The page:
Perhaps ‘doodle’ is a better word because it strips away that serious artist overtone. It’s about curiosity and taking a closer look.
Carpe Diem and Sketch
Keep it simple and your tools handy so you can do this anytime, anywhere. Seize every opportunity.
Choose a pencil or fine-line marker that you like. I prefer a marker because my lines feel more confident. The energy is just different when I know I must commit and can’t erase. I also keep a few watercolour pencils with me because I like colour but it’s not necessary.
The paper itself isn’t important. While it’s nice to have sketchbook, the back of a napkin also works. As I said, it’s not about the end product but the process.
Then just do it.
Sketch something in your environment right now. Start by taking a second look.
Is the top of a mug really round or something else when it’s in front of you. How do the shadows fall? Is there a glint of light on this somewhere? How do the pieces line up? Or not? Is the top bigger than the bottom?
You get the idea.
Then just make some marks on the paper. Once you start, it gets easier. Don’t judge the marks you make. They’re not important.
You only need a few minutes. Do it on your lunch hour or while the kids nap. It’s a practice you can squeeze into any schedule and can help you feel more grounded because for those few minutes, you’re paying attention.
Invisible Rule holding you back?
If you’re hesitating I’ll bet the conversation in your head sounds something like “I could never do that.”.
Who made up that rule?
Change the inner dialog to a curious question — “What if I tried this?”.
I’d love to hear your ideas in the comments.
Hard to find creative time in a busy life?
I’m putting together an online course that can help with that.
What are you waiting for?
Build a personalized creative practice
that fits the life you lead today.
Get ready for your future.
Get on the waiting list for the next session
By signing up here you are agreeing to receive occasional emails from me with information about Synchronize.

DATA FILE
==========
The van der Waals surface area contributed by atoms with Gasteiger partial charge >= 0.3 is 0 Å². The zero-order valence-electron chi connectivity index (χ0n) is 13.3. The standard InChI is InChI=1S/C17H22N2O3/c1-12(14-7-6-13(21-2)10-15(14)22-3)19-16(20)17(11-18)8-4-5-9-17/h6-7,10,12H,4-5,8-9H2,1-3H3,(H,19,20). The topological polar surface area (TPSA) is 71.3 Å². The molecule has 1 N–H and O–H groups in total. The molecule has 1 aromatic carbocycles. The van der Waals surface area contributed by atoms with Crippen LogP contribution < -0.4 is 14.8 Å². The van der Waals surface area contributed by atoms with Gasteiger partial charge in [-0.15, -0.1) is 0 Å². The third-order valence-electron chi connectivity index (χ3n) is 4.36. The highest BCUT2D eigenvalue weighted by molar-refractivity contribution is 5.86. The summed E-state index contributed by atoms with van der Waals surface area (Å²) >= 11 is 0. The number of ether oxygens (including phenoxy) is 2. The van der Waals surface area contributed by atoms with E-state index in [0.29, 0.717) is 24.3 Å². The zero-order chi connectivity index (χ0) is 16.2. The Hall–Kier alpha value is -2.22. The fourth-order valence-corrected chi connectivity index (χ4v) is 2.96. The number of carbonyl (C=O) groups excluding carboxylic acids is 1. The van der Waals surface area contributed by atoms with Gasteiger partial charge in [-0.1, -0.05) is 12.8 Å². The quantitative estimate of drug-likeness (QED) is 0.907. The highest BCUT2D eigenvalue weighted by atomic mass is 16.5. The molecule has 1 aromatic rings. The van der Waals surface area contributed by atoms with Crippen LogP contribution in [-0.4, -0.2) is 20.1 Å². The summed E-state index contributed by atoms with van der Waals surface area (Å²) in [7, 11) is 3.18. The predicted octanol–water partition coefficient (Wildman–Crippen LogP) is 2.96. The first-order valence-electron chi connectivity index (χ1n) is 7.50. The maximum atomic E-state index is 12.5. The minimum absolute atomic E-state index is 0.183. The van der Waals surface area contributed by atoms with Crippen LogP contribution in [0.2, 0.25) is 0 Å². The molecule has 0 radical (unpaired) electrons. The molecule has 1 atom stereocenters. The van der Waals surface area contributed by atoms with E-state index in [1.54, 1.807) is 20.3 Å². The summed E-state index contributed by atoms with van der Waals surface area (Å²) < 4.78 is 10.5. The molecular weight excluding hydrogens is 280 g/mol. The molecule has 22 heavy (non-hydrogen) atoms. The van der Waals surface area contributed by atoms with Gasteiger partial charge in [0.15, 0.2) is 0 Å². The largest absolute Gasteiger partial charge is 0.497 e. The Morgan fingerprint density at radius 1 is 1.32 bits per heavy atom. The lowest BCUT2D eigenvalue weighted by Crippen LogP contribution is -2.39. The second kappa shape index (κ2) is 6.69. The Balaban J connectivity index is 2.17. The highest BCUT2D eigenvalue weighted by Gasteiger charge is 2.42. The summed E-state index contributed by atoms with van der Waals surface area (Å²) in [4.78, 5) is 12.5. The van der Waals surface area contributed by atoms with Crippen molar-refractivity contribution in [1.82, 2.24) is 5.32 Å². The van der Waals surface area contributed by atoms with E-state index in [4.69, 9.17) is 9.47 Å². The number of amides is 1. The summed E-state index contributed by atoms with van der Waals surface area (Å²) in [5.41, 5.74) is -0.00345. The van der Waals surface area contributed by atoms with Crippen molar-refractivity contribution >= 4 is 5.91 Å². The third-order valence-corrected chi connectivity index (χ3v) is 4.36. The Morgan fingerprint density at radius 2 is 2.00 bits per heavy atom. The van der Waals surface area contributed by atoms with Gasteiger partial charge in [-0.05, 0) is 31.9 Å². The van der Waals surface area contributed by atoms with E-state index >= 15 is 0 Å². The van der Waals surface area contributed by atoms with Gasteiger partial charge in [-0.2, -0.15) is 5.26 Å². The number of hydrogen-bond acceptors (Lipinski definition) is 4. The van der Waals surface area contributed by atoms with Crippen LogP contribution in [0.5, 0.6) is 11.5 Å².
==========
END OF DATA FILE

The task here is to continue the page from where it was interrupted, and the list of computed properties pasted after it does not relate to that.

When was the last time you spent a quiet moment just doing nothing – just sitting and looking at the sea, or watching the wind blowing the tree limbs, or waves rippling on a pond, a flickering candle or children playing in the park? — Ralph Marston
The picnic tables in the park down the street are calling to me. They overlook the bay and I plan to visit them soon with my paints and sketchbook for a little plein air work.
I love my studio but lately I’m hungry to be out where I can smell the ocean and feel the wind. After a dreary, rain-soaked season, I feel flat and empty.
It’s been an easy winter but still…it is winter. At first, I enjoy being cocooned indoors but by March I’ve been inside too long, despite daily walks with the dog.
Every time you express a complaint about how difficult and tiresome it is to be creative, inspiration takes another step away from you, offended. Elizabeth Gilbert
In her book, Big Magic: Creative Living Beyond Fear, Gilbert takes a practical common sense attitude towards living a joy-filled, creative life I can appreciate. It’s a breath of fresh air that makes creativity feel accessible to anyone and dispels the myth of the suffering artist.
The risk we take
Actually, when we focus more on the negatives in any area of our lives, we risk becoming boring and a repelling force. Chasing people away with our attitude runs counter to success in any endeavour, creative or otherwise.
That’s why I’m heeding Elizabeth Gilbert’s advice to focus on the joy of my creative practice. That doesn’t mean the work isn’t difficult times and I don’t get tired. Hardly.
What is joy?